Why Investment Returns Matter

by James on October 23, 2012 · 0 comments


Once you’ve got your debts paid off and you start shopping around for an investment, one thing you’ll have to consider is investing returns.

All investments carry some degree of risk.  You might lose your money you invested, inflation can eat away at your savings, or your real estate could lose money.   All investments also imply a degree of effort and hassle to manage them well.  Stocks require review of quarterly documentation, effectively managing a bond portfolio means keeping an eye on interest rates and owning real estate implies that you need to fork over money and time to manage repairs and facilitate buying and selling.  So, if you are going to run the risk, and are going to deal with the hassle, you’ll want to be sure you’re maximizing your return.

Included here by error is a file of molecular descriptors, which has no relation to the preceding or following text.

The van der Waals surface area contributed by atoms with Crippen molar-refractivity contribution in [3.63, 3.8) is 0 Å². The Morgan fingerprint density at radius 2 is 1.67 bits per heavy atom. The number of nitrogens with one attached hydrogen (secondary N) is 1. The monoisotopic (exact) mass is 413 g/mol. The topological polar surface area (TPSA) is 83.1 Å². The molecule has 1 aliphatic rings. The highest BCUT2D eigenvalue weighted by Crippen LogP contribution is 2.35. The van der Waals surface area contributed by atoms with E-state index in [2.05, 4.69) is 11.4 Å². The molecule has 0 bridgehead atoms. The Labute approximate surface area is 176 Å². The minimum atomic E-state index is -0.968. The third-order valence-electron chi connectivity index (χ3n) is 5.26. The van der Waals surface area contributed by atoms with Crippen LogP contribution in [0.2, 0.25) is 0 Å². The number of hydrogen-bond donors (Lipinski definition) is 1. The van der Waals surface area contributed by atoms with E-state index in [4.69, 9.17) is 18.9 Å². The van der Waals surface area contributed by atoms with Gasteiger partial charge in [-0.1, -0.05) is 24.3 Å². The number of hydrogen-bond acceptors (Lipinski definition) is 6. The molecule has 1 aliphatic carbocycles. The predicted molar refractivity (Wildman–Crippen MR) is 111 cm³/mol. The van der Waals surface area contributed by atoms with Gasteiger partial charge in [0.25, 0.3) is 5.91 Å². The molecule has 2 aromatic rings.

Since 1971, the CPI adjusted asset class returns were (in percents):

  • Fixed Income, 1.0%
  • Intermediate Term Bond, 3.3%
  • Long Term Bond 4.9%
  • High Yield Bonds 6.2%
  • International Govt Bonds 5.3%
  • Commodities 4.7%
  • Large Cap Equity 6.2%
  • Mid Cap Equity 8.7%
  • Small Cap Equity 10.5%
  • International Equity 5.3%
  • Emerging Market Equity 12.9%
  • REITs 9.2%

While these figures contain some fudging they should be pretty good.  They are roughly comparable to those published by Morningstar’s Ibbotson® SBBI® Classic Yearbook – an industry standard.  An additional point to consider is that investing returns matter a LOT over time.  Let’s say you invest $10,000 in bonds at 5% percent.  After 25 years, you’ll get $33,863.   However, if you invested your money in stocks at 10%.  For a comparable time, you’ll have $108,347 – a big difference.   So, your bottom line is that for all the hassle and risk you take investing your money, stocks are probably your best long term bet, followed by bonds, and then fixed income.




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